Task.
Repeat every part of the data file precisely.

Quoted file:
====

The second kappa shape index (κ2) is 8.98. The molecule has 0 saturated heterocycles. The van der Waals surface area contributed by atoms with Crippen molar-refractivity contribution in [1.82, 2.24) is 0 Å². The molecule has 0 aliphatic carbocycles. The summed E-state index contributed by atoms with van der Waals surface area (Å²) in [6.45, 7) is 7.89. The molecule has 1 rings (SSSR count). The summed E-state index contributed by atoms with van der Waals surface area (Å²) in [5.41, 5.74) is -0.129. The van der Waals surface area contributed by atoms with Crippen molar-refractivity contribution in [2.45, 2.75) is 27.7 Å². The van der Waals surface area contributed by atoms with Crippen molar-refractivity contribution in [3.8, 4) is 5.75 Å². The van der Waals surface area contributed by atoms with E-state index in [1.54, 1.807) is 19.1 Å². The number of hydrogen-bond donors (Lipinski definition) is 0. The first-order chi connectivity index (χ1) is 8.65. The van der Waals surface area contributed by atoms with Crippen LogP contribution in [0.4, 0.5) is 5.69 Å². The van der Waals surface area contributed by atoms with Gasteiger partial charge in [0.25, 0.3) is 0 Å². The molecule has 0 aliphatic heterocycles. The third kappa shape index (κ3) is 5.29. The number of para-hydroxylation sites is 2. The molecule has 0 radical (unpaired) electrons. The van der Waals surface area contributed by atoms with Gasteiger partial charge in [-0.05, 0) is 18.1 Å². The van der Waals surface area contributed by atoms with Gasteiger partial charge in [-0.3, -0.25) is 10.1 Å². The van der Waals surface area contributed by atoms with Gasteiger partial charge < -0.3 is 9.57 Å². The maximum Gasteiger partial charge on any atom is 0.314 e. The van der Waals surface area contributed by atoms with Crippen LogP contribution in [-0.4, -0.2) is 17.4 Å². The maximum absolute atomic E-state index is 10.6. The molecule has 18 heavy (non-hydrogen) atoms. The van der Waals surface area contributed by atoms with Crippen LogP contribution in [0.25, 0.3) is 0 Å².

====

The second kappa shape index (κ2) is 8.98. The molecule has 0 saturated heterocycles. The van der Waals surface area contributed by atoms with Crippen molar-refractivity contribution in [1.82, 2.24) is 0 Å². The molecule has 0 aliphatic carbocycles. The summed E-state index contributed by atoms with van der Waals surface area (Å²) in [6.45, 7) is 7.89. The molecule has 1 rings (SSSR count). The summed E-state index contributed by atoms with van der Waals surface area (Å²) in [5.41, 5.74) is -0.129. The van der Waals surface area contributed by atoms with Crippen molar-refractivity contribution in [2.45, 2.75) is 27.7 Å². The van der Waals surface area contributed by atoms with Crippen molar-refractivity contribution in [3.8, 4) is 5.75 Å². The van der Waals surface area contributed by atoms with E-state index in [1.54, 1.807) is 19.1 Å². The number of hydrogen-bond donors (Lipinski definition) is 0. The first-order chi connectivity index (χ1) is 8.65. The van der Waals surface area contributed by atoms with Crippen LogP contribution in [0.4, 0.5) is 5.69 Å². The van der Waals surface area contributed by atoms with Gasteiger partial charge in [0.25, 0.3) is 0 Å². The molecule has 0 aliphatic heterocycles. The third kappa shape index (κ3) is 5.29. The number of para-hydroxylation sites is 2. The molecule has 0 radical (unpaired) electrons. The van der Waals surface area contributed by atoms with Gasteiger partial charge in [-0.05, 0) is 18.1 Å². The van der Waals surface area contributed by atoms with Gasteiger partial charge in [-0.3, -0.25) is 10.1 Å². The van der Waals surface area contributed by atoms with Gasteiger partial charge < -0.3 is 9.57 Å². The maximum Gasteiger partial charge on any atom is 0.314 e. The van der Waals surface area contributed by atoms with Crippen LogP contribution in [-0.4, -0.2) is 17.4 Å². The maximum absolute atomic E-state index is 10.6. The molecule has 18 heavy (non-hydrogen) atoms. The van der Waals surface area contributed by atoms with Crippen LogP contribution in [0.25, 0.3) is 0 Å².